Did she have to go through layers of red tape within the company to get permission first ? “I just did it. I just thought it was a good idea.” Why? “I just thought that the public gets to hear a lot about the Principal dancers but I thought that the Corps de ballet is somehow missed. It’s a completely different life to a Principal dancer. It’s not harder, but it’s just different, so I wanted to bring that forward to show that to people.” Cowley is proof positive that you can be a media-savvy ballet dancer, that you can take control of your own profile and still get the roles and be well thought of within the company. So often the fear of reprisals holds dancers (and dance students) back from just going for it, and whilst supply and demand in the ballet world will always be working against you, as Cowley has demonstrated, knowing your value is a better way.

Was she surprised by how successful this innovative approach was ? “I couldn’t believe the reaction. I got an extra 1000 followers from it. I thought it was amazing. I knew people would be interested but I thought the people who followed me would find it interesting; I didn’t think I’d gain followers. People are surprised at how many hours we actually do in the theatre. Today I started at 9.30am and I won’t leave until a quarter to 11 and it will be the same tomorrow.” There is some downtime, but even that can come at inopportune moments for a ballet dancer who needs to  maintain condition. Cowley had a mid-season break in between performances of Apollo, and needed to keep fit, so she stayed in London and took her own classes during the break, away from the Opera House. Over Easter the dancers also had a couple of days off and Cowley tells me, “I’ve never had four days off at Easter” and the worry about maintaining stamina was ever present for everyone in the Corps. Hardest of all, after the long summer break it takes a tremendous amount of focus and determination to be performance ready again. It is important to take time off, but maintaining the fitness level of an elite athlete takes full-time dedication, especially when the break falls between your big performances.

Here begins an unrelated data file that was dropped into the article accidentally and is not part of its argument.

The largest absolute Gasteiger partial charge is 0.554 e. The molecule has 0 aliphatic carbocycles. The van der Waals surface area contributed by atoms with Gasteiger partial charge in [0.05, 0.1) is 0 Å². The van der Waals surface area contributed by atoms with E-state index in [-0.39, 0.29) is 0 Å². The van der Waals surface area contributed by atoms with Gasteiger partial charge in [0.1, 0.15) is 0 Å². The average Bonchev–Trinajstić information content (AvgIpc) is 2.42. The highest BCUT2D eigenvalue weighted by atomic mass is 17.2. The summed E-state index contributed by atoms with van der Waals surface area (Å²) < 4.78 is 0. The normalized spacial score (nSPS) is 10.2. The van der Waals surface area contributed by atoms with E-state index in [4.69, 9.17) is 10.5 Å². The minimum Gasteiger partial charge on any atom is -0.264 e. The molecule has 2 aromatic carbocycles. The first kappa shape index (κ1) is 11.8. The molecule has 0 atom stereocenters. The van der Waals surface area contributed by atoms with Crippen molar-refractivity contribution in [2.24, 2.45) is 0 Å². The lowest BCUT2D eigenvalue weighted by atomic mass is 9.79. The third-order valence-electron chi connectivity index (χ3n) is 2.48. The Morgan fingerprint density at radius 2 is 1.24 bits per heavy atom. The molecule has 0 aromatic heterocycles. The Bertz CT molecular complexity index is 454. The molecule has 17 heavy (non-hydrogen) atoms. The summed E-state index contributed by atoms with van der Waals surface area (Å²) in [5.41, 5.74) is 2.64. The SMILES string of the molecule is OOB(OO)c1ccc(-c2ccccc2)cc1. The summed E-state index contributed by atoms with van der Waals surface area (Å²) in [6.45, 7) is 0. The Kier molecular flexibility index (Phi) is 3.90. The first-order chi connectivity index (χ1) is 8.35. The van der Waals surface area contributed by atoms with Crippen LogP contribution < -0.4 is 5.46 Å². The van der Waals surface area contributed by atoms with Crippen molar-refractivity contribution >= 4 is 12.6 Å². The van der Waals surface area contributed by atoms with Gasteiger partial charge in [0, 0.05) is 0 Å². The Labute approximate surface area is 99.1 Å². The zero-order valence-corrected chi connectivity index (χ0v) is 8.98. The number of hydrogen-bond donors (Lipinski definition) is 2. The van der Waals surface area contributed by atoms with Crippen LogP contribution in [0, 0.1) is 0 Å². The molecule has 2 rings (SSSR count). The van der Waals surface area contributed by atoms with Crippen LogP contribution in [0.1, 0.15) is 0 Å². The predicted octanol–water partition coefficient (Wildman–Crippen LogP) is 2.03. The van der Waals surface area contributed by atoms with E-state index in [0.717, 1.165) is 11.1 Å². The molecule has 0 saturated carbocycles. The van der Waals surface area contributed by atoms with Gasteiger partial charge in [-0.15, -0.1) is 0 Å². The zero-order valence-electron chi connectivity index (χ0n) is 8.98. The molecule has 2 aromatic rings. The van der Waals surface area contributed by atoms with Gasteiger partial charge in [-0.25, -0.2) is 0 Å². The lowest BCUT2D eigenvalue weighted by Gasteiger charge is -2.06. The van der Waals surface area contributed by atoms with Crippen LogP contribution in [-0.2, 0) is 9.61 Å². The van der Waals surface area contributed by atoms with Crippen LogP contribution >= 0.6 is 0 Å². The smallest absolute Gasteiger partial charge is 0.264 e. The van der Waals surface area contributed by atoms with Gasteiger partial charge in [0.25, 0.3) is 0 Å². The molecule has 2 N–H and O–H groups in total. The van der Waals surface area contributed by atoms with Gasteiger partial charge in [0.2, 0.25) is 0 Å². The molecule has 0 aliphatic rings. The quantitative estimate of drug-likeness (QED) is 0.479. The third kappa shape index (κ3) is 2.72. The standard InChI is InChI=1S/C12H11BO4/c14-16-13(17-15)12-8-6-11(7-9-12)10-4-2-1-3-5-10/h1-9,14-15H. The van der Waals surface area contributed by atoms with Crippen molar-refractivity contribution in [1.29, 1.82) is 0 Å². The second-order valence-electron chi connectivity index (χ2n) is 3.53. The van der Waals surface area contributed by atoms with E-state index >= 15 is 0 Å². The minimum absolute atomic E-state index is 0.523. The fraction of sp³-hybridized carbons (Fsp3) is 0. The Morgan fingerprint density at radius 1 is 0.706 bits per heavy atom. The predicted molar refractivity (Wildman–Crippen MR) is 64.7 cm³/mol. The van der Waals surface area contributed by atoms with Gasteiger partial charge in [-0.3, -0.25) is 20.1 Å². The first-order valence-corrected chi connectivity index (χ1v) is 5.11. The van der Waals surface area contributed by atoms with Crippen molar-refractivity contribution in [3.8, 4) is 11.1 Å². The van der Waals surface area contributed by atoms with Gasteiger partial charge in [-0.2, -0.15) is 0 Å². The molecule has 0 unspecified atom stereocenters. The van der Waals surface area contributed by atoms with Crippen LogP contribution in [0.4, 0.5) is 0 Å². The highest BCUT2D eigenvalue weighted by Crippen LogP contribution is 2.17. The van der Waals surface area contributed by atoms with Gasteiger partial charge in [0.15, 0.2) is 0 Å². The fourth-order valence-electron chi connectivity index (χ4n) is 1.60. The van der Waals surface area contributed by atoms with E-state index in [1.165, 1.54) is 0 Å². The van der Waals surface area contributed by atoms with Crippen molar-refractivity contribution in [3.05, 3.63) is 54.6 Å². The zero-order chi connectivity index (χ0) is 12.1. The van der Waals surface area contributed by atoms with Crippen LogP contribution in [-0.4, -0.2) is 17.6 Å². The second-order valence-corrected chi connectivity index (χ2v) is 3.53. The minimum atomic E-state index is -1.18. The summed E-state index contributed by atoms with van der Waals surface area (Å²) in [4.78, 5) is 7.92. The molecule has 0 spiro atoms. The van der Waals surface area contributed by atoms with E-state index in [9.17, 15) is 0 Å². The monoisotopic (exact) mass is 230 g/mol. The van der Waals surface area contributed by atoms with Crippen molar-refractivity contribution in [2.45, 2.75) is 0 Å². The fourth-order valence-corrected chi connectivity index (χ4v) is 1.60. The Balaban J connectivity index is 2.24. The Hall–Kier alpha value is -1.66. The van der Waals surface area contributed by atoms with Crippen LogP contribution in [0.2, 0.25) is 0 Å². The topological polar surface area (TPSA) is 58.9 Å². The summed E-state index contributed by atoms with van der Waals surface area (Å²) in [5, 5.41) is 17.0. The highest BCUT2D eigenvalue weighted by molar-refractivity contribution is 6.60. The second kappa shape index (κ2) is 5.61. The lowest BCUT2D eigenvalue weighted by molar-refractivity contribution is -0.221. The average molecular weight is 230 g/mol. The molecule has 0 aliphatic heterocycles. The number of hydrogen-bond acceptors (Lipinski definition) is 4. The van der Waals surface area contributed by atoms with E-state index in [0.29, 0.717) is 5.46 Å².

You need a sense of humour to get through these long, tiring days, and Cowley has that in abundance, an example of which is this recent tweet, just as we had our first, belated taste of spring (even though we are officially in British Summertime) :

In terms of her views on social media generally, Cowley says, “I think it’s brilliant and last year we did that Royal Ballet Live feed and that was hugely successful. There are a lot of stereotypes about ballet dancers and I think using social media shows that actually we’re more like athletes in the way we train. And although it seems glamorous, actually it’s quite gruelling and I think maybe that’s come across.”

Special K

The Royal Ballet’s Artistic Director, Kevin O’Hare has almost completed his first, very successful, season with the company, and I’m keen to see how he is viewed from the dancer’s perspective. “He personally has given me more opportunities and I feel his first season has been quite successful for him. I think he’s going to be fantastic for the company. You just try to keep him happy and he will say ‘that was good,’ or he will say, ‘next time work on this,’ so that you’re constantly improving. But there is so much positivity from him and he constantly says to the company ‘really good show last night’ and ‘good luck,’ so he’s always there as a support, so as a whole team, as a whole company, it’s fantastic. There’s a really good atmosphere, striving for better, because he’s very confident with us that we’ll do a good show. It makes you a little bit more relaxed but then to push yourself to be better for him. Relaxed is the wrong word; not relaxed, just more confident that we can do it.”